Coronavirus Concerns May Speed Changes in Restaurant Real Estate. Crowd Avoidance Feeds Push Toward Online Ordering, Food Delivery.

Why does the covid19 response not seem to match the risk? If this is less dangerous than a cold/flu, then why are we trying to quarantine off people and cities and countries like we’re dealing with the bubonic plague?

Short answer: We are all responding to an unknown unknown. That’s why. As the risk becomes more known, the responses will seem more reasonable. But, it’s all about communications.

This is one of my longer Quora answer/stories.. so I gave it a title and made a picture: Enjoy. ~Chris

Much Longer (and far more human) Answer: No way I’m giving readers a short answer on this one. You, the reader and thinker, are the active participant of learning, and deserve better. You deserve my best as a writer and teacher. Your family deserves it. We humans learn by telling and listening deeply to stories more than any other communication type. I teach with stories, it’s kind of my style. Yes, they are long winded… apologies in advance.

“Turn Left, Right… Here” – Our Response to the COVID19 Virus

What began as the simplest of teachable driving moments for my 15-year-9-month-old ended up stopping my heart! (Probably his, too!) After three seconds, the big dumb organ at the center of my body that only needs oxygen to continue to pump, lurched, thankfully, then thunderously galloped once more into perfect action!

There’s a very straight regular two-lane road that descends, steeply, towards the Scioto River in Columbus, Ohio, our hometown. It descends westward to the river that runs North-South through Columbus. This day, not too long ago, while being a diligent parent, teaching my child to drive, we took this path to the main road, Riverside Drive, aptly named… because, it, uh… runs by the side of the big river. As fate would have it, on this late afternoon entering the evening, the long normal 100-days-of-gray that Columbus winters are known for offered a brief respite from the bleariness in the form of late breaking high clouds. A spectacular setting sun streamed into the windshield from the West! Spectacularly bright!

My son is wonderful. Smart, well, smarter than me for sure and curious with a mind that does not stop. He was following the right, no… wrong word choice… for driving, the correct distance behind the car in front of us, cognoscente of the steep decline to the stop light. He saw than light was green against the blazing ball of hydrogen low in the sky and said, “Which way, Dad?”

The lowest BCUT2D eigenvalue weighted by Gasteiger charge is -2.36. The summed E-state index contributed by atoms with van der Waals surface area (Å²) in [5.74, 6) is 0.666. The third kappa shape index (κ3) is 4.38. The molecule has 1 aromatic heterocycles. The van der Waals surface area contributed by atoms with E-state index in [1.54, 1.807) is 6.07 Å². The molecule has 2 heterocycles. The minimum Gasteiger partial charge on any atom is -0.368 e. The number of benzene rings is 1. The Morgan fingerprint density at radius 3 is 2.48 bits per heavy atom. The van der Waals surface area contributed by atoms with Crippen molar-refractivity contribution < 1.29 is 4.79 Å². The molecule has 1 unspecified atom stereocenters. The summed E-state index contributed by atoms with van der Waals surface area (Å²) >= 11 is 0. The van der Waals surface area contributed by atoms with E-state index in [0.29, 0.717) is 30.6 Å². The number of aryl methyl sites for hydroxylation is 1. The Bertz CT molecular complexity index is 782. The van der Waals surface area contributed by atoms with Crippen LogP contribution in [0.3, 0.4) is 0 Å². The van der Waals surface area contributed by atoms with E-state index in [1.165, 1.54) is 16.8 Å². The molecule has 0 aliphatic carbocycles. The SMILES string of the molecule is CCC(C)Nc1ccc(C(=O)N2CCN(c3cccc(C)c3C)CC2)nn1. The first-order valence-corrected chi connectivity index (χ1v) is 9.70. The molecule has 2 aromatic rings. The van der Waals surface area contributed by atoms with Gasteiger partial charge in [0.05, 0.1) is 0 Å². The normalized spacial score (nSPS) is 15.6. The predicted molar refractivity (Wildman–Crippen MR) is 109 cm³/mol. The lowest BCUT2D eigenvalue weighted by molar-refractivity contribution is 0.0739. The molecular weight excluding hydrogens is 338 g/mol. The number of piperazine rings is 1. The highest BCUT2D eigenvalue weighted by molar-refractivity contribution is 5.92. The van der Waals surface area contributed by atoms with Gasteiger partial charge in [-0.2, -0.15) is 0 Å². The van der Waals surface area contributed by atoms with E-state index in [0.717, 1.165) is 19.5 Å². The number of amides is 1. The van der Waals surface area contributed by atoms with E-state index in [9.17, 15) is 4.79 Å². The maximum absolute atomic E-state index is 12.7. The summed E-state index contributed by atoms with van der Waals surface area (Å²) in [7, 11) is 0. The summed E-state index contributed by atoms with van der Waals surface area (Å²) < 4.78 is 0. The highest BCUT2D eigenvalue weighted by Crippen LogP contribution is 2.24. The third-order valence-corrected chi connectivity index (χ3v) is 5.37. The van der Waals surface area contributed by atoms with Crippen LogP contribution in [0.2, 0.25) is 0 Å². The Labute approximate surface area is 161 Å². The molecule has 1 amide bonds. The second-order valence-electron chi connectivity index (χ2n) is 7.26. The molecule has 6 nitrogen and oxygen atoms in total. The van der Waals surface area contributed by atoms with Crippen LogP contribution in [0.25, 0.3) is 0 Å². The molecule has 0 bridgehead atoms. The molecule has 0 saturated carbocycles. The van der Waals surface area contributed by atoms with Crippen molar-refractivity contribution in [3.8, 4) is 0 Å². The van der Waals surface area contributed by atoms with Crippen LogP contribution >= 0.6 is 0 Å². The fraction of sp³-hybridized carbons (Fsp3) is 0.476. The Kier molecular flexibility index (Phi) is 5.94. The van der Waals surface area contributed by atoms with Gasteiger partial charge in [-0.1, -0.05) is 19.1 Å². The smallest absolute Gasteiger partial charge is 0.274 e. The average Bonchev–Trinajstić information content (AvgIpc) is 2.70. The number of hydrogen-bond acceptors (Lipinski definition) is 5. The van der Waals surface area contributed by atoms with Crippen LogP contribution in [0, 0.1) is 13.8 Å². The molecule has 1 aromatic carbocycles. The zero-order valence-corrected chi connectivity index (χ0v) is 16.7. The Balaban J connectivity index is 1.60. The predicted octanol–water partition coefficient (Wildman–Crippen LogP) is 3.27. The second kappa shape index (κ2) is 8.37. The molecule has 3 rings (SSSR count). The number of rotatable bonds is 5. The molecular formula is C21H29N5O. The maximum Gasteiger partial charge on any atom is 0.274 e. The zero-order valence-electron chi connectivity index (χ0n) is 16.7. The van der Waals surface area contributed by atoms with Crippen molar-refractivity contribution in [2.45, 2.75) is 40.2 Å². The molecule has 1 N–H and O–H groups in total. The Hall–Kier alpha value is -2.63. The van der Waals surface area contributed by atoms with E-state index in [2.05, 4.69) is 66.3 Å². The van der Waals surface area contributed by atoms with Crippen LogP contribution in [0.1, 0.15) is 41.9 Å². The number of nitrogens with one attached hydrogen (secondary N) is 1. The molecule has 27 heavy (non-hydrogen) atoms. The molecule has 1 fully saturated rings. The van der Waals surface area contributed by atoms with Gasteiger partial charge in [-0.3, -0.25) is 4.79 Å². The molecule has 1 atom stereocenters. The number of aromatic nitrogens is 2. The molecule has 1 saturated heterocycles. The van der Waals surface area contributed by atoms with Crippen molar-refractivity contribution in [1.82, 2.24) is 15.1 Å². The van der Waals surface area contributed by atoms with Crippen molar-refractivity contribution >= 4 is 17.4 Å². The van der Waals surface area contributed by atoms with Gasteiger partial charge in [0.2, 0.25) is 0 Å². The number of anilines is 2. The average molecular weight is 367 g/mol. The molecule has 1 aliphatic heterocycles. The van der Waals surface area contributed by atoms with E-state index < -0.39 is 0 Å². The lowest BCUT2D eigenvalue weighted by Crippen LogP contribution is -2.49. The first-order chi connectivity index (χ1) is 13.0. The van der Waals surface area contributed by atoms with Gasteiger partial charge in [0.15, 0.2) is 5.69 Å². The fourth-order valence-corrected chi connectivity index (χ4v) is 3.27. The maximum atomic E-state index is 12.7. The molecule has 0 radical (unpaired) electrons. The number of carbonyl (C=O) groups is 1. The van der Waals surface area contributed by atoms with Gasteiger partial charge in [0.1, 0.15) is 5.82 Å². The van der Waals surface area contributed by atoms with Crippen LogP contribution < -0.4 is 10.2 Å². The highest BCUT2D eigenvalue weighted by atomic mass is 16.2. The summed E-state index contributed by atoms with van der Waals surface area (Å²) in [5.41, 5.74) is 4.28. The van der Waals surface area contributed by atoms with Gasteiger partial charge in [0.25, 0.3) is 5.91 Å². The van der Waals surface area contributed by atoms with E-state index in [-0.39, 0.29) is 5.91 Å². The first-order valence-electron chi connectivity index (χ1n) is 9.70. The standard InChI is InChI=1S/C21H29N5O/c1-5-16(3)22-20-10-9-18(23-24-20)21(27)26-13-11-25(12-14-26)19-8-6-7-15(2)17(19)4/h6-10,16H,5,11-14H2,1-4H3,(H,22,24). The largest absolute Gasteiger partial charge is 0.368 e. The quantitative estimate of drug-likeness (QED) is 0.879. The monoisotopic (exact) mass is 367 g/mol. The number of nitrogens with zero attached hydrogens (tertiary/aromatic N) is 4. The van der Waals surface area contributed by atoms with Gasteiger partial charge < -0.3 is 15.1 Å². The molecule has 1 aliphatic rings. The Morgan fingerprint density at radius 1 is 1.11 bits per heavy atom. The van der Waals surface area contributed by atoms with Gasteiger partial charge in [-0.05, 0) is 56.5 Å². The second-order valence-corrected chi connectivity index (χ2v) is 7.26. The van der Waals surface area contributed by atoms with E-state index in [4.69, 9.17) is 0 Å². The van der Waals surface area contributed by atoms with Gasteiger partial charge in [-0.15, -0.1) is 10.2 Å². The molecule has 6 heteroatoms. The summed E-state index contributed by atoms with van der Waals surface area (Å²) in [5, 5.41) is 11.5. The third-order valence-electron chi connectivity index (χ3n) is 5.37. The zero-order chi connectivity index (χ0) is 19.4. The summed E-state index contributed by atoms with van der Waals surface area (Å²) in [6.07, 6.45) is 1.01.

I glanced up just at the same time: The light turned yellow, I thought, and the angle of the windshield lined up with the setting sun in the West sky and I spoke clearly, “Turn Left, Right… Here.” No time to stop before the intersection, too close at current speed.

What could go wrong?

The car, well, minivan… yes, I drive a minivan most of the time… the vehicle began to turn right. I said, “No!” Seeing that the traffic to the right was completely stopped and he had nowhere to go but the Sun was also blinding him in that same moment it was blinding me! I pointed across myself, maybe waving my arm and hand frantically in front of him, “Turn left. No… left. Left. Left!”

“You said Right, Dad?!?” and my son was still turning right.

“No!!! Left. Left. Left…” and I imagined the accident about to happen and allowed my body to relax. The minivan then suddenly moved leftward hard… so hard in fact it felt like it was tipping now. Great, he’s going to roll the minivan at what? 12 miles per hour? I thought, mused and began to panic all at once. My son had cranked the wheel leftward in time to straighten out our vehicle and direct it into the end of a guardrail directly across Riverside Drive. I know this intersection very well after living here for more than twenty years. The guardrail has been hit, bent and replaced more time than I can recall.

The guardrail was, still is, fifteen horizontal feet from the actual river and maybe, ten vertical feet from the water surface. No longer concerned about hitting another vehicle I began to calculate our speed and direction and figured we would collide with the edge of the guardrail. It would slow the vehicle enough, because of how he would hit it, to roll us into the water, which would be about forty degrees. Very cold. I saw in my mind we would flip rolling down the bank of the river and hit the water surface upside down. Picture it. Many expletives attempted to fill my mind, but I instinctively reached out and shoved the steering wheel more leftward as my son cranked it away from the approaching edge… finally seeing the guardrail, too. Sheer fear on his panicked face. Knuckles whitened instantly.